Sunday, November 29, 2009
Review: LittleBigPlanet (PSP)
I find LittleBigPlanet fascinating. Not so much for the reasons pretty much everybody else fell in love with it for (Make your own levels! It’s so cute! Innovative to the nth degree!), but moreso because it’s pretty much the only game that I’ve ever played that is unhateable. Sure, some people will love it more so than others, and some will think that it’s not nearly as great as everybody says it is (I’m more in this category than the former). But nobody I can possibly think of would ever say that they actually hate this game. A person might hate their own lack of creativity or patience to create their very own bitchin’ environment. But hate the game itself? Never! I find that totally inconceivable.
A big reason for this is because LittleBigPlanet will MAKE you love it. Through its quirky level design, its catchy music, and its ability to allow you to customize the game to your liking, LBP just has too much going for it to actually be hated upon. For anybody who’s ever played it before on the PS3, they’ll tell you that the game’s strongest suit is in its undeniable freedom, but it’s that same freedom that makes me unable to fall head over heels for it. You see, for someone like me, I don’t WANT to make levels, which is arguably this game’s selling point—the ability to create something new on your own. Sure, you don’t HAVE to make levels if you don’t want to, as the story mode is highly expansive (And you’ll want to play through it if you want to create more elaborate levels as new items can be unlocked in it), but that’s the thing. “Sackboy,” your highly customizable protagonist, has no personality whatsoever. You can make him tremble, you can make him do the running man, and you can make him explode if you ever get stuck in a tight spot, but as an overall character, Sackboy is pretty much rendered charmless, and that’s a problem for me. I need a compelling character to go hopping and bopping with, as the actual narrative itself, like all platformers, is paper thin in this game. In other words, I wanted Mario and they gave me Aero the Acrobat.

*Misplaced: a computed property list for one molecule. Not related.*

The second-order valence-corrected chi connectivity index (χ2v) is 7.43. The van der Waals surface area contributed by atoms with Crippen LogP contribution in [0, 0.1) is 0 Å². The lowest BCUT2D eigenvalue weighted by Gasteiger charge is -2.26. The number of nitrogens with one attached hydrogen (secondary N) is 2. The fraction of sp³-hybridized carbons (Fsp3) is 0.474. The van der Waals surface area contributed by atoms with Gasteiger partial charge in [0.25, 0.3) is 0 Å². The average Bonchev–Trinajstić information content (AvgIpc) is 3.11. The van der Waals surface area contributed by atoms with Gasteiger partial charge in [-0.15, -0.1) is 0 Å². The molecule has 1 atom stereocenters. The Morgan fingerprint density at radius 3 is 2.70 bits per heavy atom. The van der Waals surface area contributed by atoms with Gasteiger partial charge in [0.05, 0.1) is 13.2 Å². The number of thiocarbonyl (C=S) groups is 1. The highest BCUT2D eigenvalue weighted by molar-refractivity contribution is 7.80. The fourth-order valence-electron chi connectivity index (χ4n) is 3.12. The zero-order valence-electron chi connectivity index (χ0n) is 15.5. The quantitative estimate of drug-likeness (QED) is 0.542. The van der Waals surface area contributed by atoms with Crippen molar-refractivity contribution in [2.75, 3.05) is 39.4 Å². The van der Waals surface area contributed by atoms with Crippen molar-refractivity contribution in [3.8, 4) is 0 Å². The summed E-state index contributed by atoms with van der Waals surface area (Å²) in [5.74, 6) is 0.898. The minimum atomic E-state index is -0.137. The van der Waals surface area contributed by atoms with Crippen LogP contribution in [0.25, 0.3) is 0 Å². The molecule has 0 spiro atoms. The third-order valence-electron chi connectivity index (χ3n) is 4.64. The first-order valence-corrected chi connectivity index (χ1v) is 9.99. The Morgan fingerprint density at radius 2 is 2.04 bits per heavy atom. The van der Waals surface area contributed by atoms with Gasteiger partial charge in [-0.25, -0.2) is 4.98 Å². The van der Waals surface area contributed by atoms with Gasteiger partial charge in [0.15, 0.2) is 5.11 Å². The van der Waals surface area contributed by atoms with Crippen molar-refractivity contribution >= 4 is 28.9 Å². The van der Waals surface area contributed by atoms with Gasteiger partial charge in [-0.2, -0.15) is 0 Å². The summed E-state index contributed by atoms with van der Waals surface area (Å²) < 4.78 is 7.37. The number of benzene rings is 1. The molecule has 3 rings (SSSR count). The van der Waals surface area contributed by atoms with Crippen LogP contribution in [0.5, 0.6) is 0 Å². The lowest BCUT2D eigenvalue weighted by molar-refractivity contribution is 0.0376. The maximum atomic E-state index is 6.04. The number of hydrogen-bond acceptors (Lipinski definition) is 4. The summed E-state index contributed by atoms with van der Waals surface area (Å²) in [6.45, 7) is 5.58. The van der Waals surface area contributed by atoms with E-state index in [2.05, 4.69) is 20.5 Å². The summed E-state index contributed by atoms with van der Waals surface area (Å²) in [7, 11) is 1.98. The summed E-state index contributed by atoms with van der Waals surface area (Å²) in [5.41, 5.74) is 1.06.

LBP purists will surely say, “Hey, what’s the big deal, jerk, who cares? It’s the levels that matter.” But for somebody who doesn’t feel like manipulating shapes and plastering stickers all over the place to create their very own Shangri-La, that IS a big deal, as the storyline is way too weak to stand on its own. In that way, if you leave the level design feature out, LBP is actually a little on the boring side, and it’s an experience that will make you feel like you’ve wasted your time and money if you’re looking for a true blue platformer and nothing more.
But let’s be real here, people. If you’re going to pick up LBP for the PSP, then you can only be one of two people. You’re either A), a fan who’s been building levels and uploading them on the PS3 for well over a year now, or B) somebody who’s never played the game before because they didn’t have a PS3 but is highly interested in doing so on the go, and if you’re either of those people, then you definitely can’t go wrong here as LBP certainly delivers.
Spending only a couple of hours with the tutorial, I was able to piece together a pretty simple landscape in just a short matter of time. It wasn’t the greatest landscape in the world (It was pretty much just pieced together with things that could electrocute you—I called it, “You’re Screwed, So Don’t Even Bother”) but it was a landscape nonetheless, and it didn’t make me sweat all that much gluing it together and whatnot. This leads me to believe that if you’re willing to put in the time, then the customization is intuitive enough that you’ll be able to start piecing together shapes and environments in no time at all. Seriously, it’s really that easy.
But while my level wasn’t set to be winning any awards anytime soon, I found a whole plethora of different environments uploaded online by the general community. Many of these levels were terrible, mind you (So, so many races), but some of them were really creative and exciting (Especially one called “Ninja Warrior,” based off the Japanese obstacle cours show). So if you’re worried that the game won’t be advanced or even easy enough to make the level of your choice, don’t be, as they give you enough tools and accessories to make levels however you feel like, giving you the ability to make them as simple or as complex as you want them to be.
Again, though, as much as every review on the planet will tell you that LBP is for anybody with an imagination, I’ll tell you that that’s not entirely true. Will you like it if you don’t feel like building levels? Sure, because as I said earlier, there’s just too much going on here not to at least like it a little bit. Seriously, as far as the whole community and bringing people together thing goes, there’s no other game like it. But if you’re the type of person who feels like they work hard enough already in the real world and don’t feel like playing God and making their own levels, then LBP is just simply not for you. In other words, if you’re lazy like me and don’t want to see the game as the potentially creative fountain of awesomeness that it truly is, then take away one star from my review. On the other hand, if you’re the kind of gamer who wants to put in the time to craft the PERFECT level and want to upload it for all the world to see, then add one point to my score. As it stands for me though, I’m in that middle category—liking it a great deal, but not loving it whole-heartedly.
Players: 1 Player
Developer: SCE Cambridge Studios
Publisher: Sony Computer Entertainment